London College of Fashion graduate Chen Zhi hoped to celebrate the "superficial" reputation of the fashion industry through her colourful final collection.
The works of Alexander Calder influenced the bright colours and blocky shapes seen across the knitwear pieces, which were later put on show as part of an exhibition at New York's MoMA.
Ailsa Inglis came up with the idea for the Nixie Girl menstrual cup after her research revealed that 93 per cent of women who menstruate still use regular period products.
She felt the best way to tackle the stigma surrounding alternative period products was to make them accessible for young people, and potentially encourage a lifetime of use.
Ben Cullis-Watson designed this bin to convert food waste into compost for the garden, as well as liquid fertiliser for household plants.
It relies on bokashi, a Japanese method that uses fermentation to decompose rubbish, leaving no mess or smell behind. Taihi automatically sprays an accelerator mixture onto the waste to start the process, which takes around two weeks.
A student of the Royal College of Art product design masters, Dani Clode wanted to challenge conventional ideas about prosthetics with her graduate project.
This resulted in the Third Thumb – a motorised, controllable extra digit, designed for anyone who wants to extend their natural abilities.
For her graduate fashion collection from Central Saint Martins, designer Johanna-Maria Parv looked at how clothing historically restricted women's movement, and then made alterations inspired by female cyclists.
Garments featured precise tailoring which was gathered around metal components in between the thighs. Cycling accessories such as lip-shaped helmets and gloves were supersized.
Kaye Toland, a graduate of Central Saint Martins' bachelor's course in Product Design, initiated the mCycle project as "her own personal response to tampon tax".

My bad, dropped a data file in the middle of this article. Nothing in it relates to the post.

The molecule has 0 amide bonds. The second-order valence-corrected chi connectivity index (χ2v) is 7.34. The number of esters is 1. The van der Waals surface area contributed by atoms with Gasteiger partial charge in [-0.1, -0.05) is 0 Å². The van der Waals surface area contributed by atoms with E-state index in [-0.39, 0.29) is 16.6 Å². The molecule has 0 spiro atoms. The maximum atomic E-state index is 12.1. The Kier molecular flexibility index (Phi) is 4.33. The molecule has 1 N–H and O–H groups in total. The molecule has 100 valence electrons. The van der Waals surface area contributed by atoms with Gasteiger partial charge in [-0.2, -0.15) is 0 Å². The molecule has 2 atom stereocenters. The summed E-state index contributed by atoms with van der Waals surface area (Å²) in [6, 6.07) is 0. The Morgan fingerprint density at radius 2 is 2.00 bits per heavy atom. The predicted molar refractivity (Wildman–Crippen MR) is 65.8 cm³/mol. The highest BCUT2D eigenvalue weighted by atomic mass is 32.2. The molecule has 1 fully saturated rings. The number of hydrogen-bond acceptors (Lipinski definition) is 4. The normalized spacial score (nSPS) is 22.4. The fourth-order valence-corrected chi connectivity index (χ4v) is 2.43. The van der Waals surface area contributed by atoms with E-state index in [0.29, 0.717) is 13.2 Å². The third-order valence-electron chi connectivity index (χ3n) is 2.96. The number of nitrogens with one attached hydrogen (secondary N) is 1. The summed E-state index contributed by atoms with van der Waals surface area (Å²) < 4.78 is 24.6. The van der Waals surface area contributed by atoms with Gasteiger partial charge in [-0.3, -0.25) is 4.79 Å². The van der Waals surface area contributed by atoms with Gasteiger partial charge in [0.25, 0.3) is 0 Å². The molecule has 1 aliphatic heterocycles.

Named mCycle, the company would work in a similar way to British online food delivery company Deliveroo. Tampons are couriered via bicycle in a cardboard package, which then transforms into a sanitary bin.
Elena Larriba's Vycle is a pedal-powered, vertical transportation system that affixes on the side of buildings, scaffolding or cranes.
Powered by a continuous cyclical movement, the system is balanced with counterweights, leaving the user's body as the only weight to overcome. A gearing system, similar to a bike's, allows the user to decide how much effort they want to put into ascending or descending.
This range of kids clothing by Ryan Mario Yasin is designed to expand as they grow – negating the need for parents to buy endless outfits. Yasin hopes that by creating kids' clothes that last longer, it will help reduce the huge amount of waste generated by the garment industry.
When creating the collection, the designer used his background as an aeronautical engineer to devise a set of permanent folds that let clothes "unpack" when pulled.
Aiming to offer partially sighted people greater independence, Emilios Farrington-Arnas created a range of wearable tech products that help them navigate from place to place.
The set comprises a visual sensor that can be worn like a necklace, and a series of feedback units that can be clipped onto clothing, or worn around the wrist. The sensor connects to a voice-controlled iPhone app, so it can use GPS to direct the wearer. It does this through a series of vibrations to the left or right side of the body.
IV-Walk by Alissa Rees
Based on her own experiences in hospital, Alissa Rees developed an intravenous system that can be worn – giving patients more freedom to move around.
The IV-Walk project forms part of Rees' ongoing projects aiming to "humanise the hospital", and is designed to be worn over the shoulders of the patient, with the drip encased in soft fabric.